Richards received access to the online GBI file system to help understand what the company does and where, along with specific projects he would be focusing on in more depth throughout the internship.

He organized jobs using GBI’s Tax Map Key (TMK) that identifies the ownership and address of each plot of land for tax purposes and helped sort data into a separate database.

He organized jobs by their TMK, finished up the software downloads and learned some tutorials for AutoCAD and Civil 3D, a civil engineering design program. He also came across Trimble Business Center, another popular software program at GBI.

“After getting a full in-depth review, our mentor had us take a deeper dive into AutoCAD,” said Richards. “We were given the assignment of creating a pipe network (a system of pipes and associated structures) and blasting pattern for the site for the new Kihei High School”.

Richards explained, “GPS applications are also a Trimble Business Center product. It has some handy features that work well. For instance, data taken from the field can be updated and automatically put into a program. The uploaded data is used by construction people onsite. A GPS device shows where to place stakes to identify walls, pipes and borders to be used as reference points during construction.”

Richards also learned about GBI’s drone program.

“Mr. Clarke is currently the only GBI employee certified to fly a drone and the sole operator of the DJI Phantom 4 Pro Obsidian,” he said.

“Trimble Business Center is also a fantastic program for working with data collected from drone flights. Currently, GBI is doing civil engineering work around the demolition of the former Maui Prince Hotel. The drone data helps the construction people figure out how much material they had onsite – to judge what material they need to remove before the land is at its final elevation. We can calibrate the volume of stockpiles, or low lying areas that need to be filled in, by processing the aerial pictures the drone takes of the site.”

Describing how the drone collects data, Richards noted, “What it’s doing is taking overlapping pictures of an area with the camera pointed straight down. The combined images produce two different results. The first product is an image called a mosaic. While at first it may just appear to be a big picture of a site, it possesses a unique and useful feature: it is orthographic. This means that the final projection is a perfect representation of the surface of the site that is both completely 2D and scalable, meaning that unlike a regular image taken of the same site, one can measure distances in the picture and find perfect measurements.”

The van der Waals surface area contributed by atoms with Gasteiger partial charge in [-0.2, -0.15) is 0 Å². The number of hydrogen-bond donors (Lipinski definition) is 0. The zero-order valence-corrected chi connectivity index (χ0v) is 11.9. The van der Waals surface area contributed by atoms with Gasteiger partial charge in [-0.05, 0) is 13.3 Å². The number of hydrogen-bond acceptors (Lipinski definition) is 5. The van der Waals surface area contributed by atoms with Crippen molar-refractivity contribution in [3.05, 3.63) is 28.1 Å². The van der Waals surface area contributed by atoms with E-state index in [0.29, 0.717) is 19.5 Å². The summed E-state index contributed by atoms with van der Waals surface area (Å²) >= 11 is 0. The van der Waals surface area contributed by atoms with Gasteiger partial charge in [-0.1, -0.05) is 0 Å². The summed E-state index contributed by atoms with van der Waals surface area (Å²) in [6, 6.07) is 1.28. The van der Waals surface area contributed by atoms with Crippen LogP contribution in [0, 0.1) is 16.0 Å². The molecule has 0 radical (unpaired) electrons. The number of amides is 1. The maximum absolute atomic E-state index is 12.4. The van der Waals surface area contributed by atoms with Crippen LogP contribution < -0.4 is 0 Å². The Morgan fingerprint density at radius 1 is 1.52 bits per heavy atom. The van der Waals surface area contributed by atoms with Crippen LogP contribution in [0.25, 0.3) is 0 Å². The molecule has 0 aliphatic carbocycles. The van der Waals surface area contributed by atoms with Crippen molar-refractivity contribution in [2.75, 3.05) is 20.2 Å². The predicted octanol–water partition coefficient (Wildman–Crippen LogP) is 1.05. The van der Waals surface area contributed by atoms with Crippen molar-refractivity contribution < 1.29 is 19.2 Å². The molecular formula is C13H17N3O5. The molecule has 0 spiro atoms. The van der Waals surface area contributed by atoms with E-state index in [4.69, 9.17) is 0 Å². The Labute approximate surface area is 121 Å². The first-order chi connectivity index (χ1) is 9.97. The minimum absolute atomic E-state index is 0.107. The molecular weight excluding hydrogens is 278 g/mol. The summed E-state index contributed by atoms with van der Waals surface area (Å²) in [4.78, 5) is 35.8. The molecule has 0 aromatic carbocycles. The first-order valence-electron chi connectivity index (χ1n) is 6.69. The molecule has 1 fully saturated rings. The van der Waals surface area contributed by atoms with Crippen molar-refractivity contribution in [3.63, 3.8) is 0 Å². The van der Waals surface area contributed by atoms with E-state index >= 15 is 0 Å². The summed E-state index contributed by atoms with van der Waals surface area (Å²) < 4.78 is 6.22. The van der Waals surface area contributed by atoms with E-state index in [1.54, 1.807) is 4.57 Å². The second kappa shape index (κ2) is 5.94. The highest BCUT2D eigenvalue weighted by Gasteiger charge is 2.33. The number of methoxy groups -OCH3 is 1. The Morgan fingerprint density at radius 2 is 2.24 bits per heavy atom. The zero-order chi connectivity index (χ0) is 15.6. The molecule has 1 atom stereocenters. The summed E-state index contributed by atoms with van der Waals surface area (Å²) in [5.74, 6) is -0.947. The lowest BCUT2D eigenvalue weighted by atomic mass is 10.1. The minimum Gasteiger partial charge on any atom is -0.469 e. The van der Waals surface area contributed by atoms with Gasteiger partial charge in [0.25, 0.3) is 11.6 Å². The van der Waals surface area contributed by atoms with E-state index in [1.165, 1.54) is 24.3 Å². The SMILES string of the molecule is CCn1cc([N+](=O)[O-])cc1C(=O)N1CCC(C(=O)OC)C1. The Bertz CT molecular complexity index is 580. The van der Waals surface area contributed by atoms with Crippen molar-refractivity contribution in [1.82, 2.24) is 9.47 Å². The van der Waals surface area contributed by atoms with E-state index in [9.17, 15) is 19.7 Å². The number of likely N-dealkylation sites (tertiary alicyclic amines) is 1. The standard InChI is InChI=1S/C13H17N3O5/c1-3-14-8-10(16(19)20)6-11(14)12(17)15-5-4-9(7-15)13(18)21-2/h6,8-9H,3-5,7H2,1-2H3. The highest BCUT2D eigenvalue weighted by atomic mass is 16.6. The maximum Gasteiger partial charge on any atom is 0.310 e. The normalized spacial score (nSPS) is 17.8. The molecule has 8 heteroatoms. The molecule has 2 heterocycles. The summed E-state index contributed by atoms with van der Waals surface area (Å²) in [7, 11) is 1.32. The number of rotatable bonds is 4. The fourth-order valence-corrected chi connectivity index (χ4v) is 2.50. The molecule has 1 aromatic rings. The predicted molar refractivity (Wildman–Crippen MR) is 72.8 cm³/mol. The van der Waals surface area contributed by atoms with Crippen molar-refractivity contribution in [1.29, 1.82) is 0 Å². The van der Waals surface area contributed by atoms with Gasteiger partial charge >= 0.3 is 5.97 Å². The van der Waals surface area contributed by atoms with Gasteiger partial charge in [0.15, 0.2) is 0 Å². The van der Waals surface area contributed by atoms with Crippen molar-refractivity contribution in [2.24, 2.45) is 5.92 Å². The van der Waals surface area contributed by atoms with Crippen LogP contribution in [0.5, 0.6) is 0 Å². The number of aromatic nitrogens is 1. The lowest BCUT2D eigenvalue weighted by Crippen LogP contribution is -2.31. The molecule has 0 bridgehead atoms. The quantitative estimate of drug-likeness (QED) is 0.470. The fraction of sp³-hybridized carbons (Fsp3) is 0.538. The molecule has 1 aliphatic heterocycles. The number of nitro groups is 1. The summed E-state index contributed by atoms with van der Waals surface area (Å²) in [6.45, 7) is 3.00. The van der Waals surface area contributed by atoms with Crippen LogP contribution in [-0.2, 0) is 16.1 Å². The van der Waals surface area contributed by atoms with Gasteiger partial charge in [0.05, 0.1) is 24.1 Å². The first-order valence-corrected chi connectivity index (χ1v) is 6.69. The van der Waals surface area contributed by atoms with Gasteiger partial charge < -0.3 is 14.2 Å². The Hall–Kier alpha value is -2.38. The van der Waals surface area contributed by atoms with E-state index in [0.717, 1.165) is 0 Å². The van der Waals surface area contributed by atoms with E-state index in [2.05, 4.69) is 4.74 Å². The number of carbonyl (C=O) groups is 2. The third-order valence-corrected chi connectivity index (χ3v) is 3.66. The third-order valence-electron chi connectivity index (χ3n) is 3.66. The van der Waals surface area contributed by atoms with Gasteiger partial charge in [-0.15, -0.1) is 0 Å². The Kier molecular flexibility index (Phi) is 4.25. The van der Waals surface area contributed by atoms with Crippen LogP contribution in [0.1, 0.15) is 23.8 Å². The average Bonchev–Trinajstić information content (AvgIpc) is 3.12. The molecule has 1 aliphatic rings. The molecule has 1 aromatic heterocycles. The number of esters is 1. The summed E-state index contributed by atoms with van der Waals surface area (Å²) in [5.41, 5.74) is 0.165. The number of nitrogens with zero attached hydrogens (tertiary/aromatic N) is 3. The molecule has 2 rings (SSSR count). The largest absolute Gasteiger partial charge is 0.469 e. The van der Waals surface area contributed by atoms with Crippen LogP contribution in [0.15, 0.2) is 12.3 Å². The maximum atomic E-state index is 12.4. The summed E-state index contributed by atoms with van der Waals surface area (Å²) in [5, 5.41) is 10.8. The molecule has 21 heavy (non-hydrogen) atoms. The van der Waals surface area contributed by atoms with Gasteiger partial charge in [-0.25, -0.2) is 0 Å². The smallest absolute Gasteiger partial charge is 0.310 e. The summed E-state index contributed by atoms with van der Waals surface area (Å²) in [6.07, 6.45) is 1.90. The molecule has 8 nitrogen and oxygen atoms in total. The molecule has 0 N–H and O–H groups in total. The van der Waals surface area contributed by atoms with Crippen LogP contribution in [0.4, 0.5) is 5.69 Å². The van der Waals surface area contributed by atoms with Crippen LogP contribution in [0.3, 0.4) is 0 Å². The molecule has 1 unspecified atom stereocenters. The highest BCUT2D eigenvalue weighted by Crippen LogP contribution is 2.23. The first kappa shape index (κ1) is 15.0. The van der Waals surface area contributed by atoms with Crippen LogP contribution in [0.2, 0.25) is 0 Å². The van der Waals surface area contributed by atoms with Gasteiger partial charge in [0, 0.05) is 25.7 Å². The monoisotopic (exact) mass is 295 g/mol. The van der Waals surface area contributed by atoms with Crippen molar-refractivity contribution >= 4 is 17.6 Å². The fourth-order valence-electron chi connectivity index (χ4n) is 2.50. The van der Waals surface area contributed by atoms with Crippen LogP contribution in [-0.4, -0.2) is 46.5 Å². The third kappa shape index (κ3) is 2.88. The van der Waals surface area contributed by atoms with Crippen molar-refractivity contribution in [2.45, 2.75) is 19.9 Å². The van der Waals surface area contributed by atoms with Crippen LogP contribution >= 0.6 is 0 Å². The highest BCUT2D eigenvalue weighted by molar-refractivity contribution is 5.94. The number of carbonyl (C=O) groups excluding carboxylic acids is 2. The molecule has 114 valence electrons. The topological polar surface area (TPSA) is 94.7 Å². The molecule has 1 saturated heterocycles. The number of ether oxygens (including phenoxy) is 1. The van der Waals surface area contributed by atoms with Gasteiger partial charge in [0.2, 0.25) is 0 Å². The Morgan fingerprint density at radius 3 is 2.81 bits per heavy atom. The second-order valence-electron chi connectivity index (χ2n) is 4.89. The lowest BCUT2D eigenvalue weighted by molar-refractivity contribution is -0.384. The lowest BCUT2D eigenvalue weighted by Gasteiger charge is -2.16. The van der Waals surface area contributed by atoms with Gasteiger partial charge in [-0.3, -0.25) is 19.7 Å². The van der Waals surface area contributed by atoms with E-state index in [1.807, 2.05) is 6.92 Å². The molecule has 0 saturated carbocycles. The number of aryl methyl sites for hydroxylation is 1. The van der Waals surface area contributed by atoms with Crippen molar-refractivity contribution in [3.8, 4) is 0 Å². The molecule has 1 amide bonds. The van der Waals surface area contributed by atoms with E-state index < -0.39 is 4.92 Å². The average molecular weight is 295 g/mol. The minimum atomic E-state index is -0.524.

Richards explained that the other resulting image of the drone topographic survey is what is called a point cloud. A point cloud basically maps each pixel of the entire mosaic image using several surrounding images as references to trilaterate the landscape. They can then associate each pixel with an elevation.

The final product is a bunch of colored points corresponding to the surface of the mapped-out site. Zoomed in, the created image looks like a cloud of points. Zoomed out, it is a comprehensible 3D image of the surface.

“We took a quick visit to the Maui Prince site with Mr. Clarke to show the workers the drone work at GBI,” he said.

“We showed the orthogonal mosaic image to some of the onsite engineers to help them get a sense of what the drone can actually do for them, and what they can use the images for. It was a great experience to visit the site and it gave us a good awareness of the property.”

Richards concluded, “It was very insightful to see just how much effort goes into projects that we normally take for granted. During MEDB’s STEMworks Summer Internship program, I helped GBI in the steps that lead up to the development of land. It was a great experience!”